Our friend Barney is getting married. That's hardly newsworthy -- this is the wedding season, after all -- except for one thing. Barney's last name is Frank, he was the first gay congressman to talk openly about his sexuality. Now he's the first to have a legal wedding.
We have known and loved Barney for a long time. He and Steve are from the same town in New Jersey, and it was Barney who recruited Steve to apply to Harvard and got him involved in student politics. We met at one of those political functions (Cokie was at Wellesley; our dorms were 12.5 miles apart) and Barney was an usher in our wedding in 1966. So it's a special moment to celebrate his marriage almost 46 years later.
On a personal level, we're thrilled Barney has found a devoted partner, Jim Ready. On a political level, we're glad he lives in Massachusetts, one of only six states where gay marriage is legal. He and Jim have a right that all same-sex couples should enjoy, but we didn't always believe that and neither did Barney.
A supremely practical politician, Barney once worried that gay marriage was reaching too far and expecting too much from the political system. But he changed and so did we. We came to understand that Barney, like many other gay friends, wanted the same things that straight couples were searching for: a hand to hold, a heart to share.
Our "evolution" on this issue, in President Obama's phrase, mirrors the rest of the country. The latest Washington Post/ABC News poll shows that a majority of Americans, 53 percent, now favor legalizing gay marriage. In California, long a harbinger of social trends, that figure is 59 percent, and pollster Mark DeCamillo tells the Associated Press: "The numbers are inexorably moving in one direction. Older folks, who are more in opposition, are dying out and younger folks are more inclined to support it. It's not rocket science."
The single biggest reason for this shift is not ideology but experience. Take Lynne Cheney, the former vice president's wife, a conservative hardliner who once bristled with anger when Cokie asked about her gay daughter, Mary, in a TV interview. Yet last month, when Mary married her longtime partner, Heather Poe, in Washington, D.C., the elder Cheneys issued a statement describing the couple and their two children as "much-loved members of our family."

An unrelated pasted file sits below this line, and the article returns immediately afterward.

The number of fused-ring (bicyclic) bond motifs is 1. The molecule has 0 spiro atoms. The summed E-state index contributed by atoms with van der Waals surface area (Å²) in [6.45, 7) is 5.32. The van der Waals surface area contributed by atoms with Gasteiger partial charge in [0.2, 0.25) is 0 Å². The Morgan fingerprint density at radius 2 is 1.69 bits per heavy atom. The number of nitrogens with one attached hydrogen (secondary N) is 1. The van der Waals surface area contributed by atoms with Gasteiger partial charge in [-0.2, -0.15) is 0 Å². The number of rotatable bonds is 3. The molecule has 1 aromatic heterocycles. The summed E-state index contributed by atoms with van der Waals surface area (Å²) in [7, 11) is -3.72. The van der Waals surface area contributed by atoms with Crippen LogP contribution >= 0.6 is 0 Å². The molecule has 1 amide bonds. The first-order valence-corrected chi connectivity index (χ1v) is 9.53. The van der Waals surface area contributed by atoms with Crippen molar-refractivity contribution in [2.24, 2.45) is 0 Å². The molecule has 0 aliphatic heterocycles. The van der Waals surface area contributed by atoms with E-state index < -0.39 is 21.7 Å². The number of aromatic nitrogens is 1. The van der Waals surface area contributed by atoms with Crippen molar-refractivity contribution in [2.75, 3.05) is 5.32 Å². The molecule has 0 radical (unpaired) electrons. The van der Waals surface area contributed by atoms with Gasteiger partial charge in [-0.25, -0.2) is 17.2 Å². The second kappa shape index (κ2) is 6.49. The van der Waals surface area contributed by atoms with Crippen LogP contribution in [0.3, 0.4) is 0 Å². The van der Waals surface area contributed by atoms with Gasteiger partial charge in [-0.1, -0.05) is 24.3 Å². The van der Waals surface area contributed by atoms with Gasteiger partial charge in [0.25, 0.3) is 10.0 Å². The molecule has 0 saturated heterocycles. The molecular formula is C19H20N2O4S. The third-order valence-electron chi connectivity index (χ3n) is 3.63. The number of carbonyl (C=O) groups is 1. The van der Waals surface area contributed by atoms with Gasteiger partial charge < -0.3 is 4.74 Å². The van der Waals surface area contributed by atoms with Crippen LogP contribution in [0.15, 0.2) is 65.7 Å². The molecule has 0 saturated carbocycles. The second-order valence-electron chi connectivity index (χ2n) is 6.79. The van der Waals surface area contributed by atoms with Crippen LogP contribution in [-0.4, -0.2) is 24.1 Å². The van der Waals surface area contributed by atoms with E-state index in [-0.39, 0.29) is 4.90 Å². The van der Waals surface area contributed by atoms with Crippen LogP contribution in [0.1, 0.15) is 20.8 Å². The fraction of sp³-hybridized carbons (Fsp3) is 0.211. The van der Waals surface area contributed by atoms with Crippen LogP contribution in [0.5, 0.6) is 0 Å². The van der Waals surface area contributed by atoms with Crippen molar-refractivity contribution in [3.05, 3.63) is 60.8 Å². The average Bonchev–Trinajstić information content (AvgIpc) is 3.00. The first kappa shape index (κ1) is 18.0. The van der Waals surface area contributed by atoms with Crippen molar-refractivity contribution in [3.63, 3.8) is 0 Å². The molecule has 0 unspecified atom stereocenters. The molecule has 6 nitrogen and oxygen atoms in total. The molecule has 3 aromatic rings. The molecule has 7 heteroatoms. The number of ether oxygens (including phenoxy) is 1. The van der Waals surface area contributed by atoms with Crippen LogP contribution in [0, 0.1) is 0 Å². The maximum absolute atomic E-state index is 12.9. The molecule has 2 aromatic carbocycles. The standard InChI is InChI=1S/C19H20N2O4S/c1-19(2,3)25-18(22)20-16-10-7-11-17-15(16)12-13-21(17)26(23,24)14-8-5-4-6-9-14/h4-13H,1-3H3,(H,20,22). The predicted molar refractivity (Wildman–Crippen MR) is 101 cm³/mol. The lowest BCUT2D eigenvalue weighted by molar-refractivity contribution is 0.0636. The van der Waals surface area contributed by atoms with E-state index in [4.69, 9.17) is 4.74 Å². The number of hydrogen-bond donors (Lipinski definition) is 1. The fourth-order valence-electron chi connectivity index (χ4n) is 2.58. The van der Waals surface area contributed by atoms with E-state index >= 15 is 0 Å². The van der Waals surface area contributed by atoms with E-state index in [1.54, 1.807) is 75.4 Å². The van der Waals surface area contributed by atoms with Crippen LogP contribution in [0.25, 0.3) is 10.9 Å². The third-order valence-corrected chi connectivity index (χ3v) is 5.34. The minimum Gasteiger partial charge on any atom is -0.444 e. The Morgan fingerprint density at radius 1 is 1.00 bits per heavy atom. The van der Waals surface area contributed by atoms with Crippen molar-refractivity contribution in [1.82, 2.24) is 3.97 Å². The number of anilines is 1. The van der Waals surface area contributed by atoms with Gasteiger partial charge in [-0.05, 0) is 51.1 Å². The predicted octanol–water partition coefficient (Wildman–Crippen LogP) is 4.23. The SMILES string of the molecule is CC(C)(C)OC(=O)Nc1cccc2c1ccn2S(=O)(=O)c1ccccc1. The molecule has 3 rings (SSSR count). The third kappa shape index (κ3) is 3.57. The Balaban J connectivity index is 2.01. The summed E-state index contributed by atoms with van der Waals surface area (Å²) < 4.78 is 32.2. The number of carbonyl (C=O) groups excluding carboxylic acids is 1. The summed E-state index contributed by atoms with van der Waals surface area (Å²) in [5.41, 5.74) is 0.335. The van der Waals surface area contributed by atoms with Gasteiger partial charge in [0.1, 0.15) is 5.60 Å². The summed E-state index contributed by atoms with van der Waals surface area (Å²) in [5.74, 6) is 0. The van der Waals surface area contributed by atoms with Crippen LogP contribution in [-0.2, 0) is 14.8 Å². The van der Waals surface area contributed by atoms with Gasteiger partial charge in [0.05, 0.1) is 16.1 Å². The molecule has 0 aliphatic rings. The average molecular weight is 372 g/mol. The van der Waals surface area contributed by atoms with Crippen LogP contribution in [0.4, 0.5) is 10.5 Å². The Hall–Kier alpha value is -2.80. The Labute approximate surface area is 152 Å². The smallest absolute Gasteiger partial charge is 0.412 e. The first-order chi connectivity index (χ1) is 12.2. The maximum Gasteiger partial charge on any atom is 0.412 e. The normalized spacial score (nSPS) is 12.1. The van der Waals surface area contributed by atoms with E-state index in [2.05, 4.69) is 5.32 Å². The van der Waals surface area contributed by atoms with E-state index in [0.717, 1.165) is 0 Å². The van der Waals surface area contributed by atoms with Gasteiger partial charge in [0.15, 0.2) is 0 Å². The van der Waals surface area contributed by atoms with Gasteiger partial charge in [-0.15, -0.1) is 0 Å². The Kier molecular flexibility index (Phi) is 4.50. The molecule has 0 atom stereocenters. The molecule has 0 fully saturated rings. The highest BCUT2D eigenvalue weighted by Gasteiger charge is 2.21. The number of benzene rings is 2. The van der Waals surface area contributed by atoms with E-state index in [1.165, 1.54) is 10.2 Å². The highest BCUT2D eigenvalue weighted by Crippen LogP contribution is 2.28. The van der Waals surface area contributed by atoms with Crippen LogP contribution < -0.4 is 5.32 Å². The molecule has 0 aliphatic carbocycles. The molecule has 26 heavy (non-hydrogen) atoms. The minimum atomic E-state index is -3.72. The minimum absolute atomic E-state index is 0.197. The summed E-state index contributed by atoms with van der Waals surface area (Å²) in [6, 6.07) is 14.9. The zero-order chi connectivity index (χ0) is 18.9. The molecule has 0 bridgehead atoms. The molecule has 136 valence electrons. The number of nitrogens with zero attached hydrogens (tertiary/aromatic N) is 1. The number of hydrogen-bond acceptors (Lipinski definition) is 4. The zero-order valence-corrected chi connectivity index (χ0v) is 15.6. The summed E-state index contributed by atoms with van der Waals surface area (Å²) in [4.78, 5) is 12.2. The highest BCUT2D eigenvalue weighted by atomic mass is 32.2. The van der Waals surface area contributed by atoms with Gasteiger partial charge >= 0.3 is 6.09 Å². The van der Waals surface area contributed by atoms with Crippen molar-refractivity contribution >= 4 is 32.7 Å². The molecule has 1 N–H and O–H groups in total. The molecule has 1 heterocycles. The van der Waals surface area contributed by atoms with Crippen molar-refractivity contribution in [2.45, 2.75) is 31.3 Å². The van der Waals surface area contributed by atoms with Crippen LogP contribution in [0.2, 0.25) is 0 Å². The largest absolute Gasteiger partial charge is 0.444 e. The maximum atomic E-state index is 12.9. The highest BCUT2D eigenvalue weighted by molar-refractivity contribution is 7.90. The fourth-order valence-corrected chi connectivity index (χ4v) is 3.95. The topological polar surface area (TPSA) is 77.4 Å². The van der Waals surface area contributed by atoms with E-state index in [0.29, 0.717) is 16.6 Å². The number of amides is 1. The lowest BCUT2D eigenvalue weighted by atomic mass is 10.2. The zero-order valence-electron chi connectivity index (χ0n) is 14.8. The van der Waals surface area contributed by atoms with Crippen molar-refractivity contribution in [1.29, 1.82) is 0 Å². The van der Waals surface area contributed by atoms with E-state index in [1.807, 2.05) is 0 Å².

The two women "have been in a committed relationship for many years," said the statement, "and we are delighted that they were able to take advantage of the opportunity to have that relationship recognized." Good for them. But that "opportunity" was only available because Washington recognizes same-sex unions. Most gay couples are still waiting for equality, and that battle is being fought on several fronts.
One is legal. Two major cases are likely to reach the Supreme Court next term. One challenges the Defense of Marriage Act, which defines marriage as a union between a man and a woman and bars same-sex couples from receiving federal benefits like joint tax returns. The other asks the court to overrule Proposition 8, a ban on gay marriage approved by California voters in 2008.
There is ample reason for the court to approve same-sex marriage under the equal protection clause of the Constitution. Why should Barney and Jim, and Heather and Mary, enjoy a right while it's denied to many others? But even if the court shies away from legalization, the political process is moving in that direction.
A good example of why is Maureen Walsh, a Republican state legislator in Washington state who opposed same-sex unions until her daughter came out as gay. Then she changed. "It's selfishness, but it's motivated by love," she told The New York Times, "and I'd rather err on the side of love, wouldn't you?"
Role models are also important here. Barney made a huge impact by openly disclosing his sexuality years ago, and so did TV anchor Anderson Cooper when he recently announced that he was gay. As Cooper put it, "The tide of history only advances when people make themselves fully visible."
Our friend Barney knows the truth of those words. He's lived a public life full of wit and courage. When he retires from Congress at the end of the year, we hope he and Jim get the chance to "err on the side of love." They deserve it. So does every couple, gay or straight.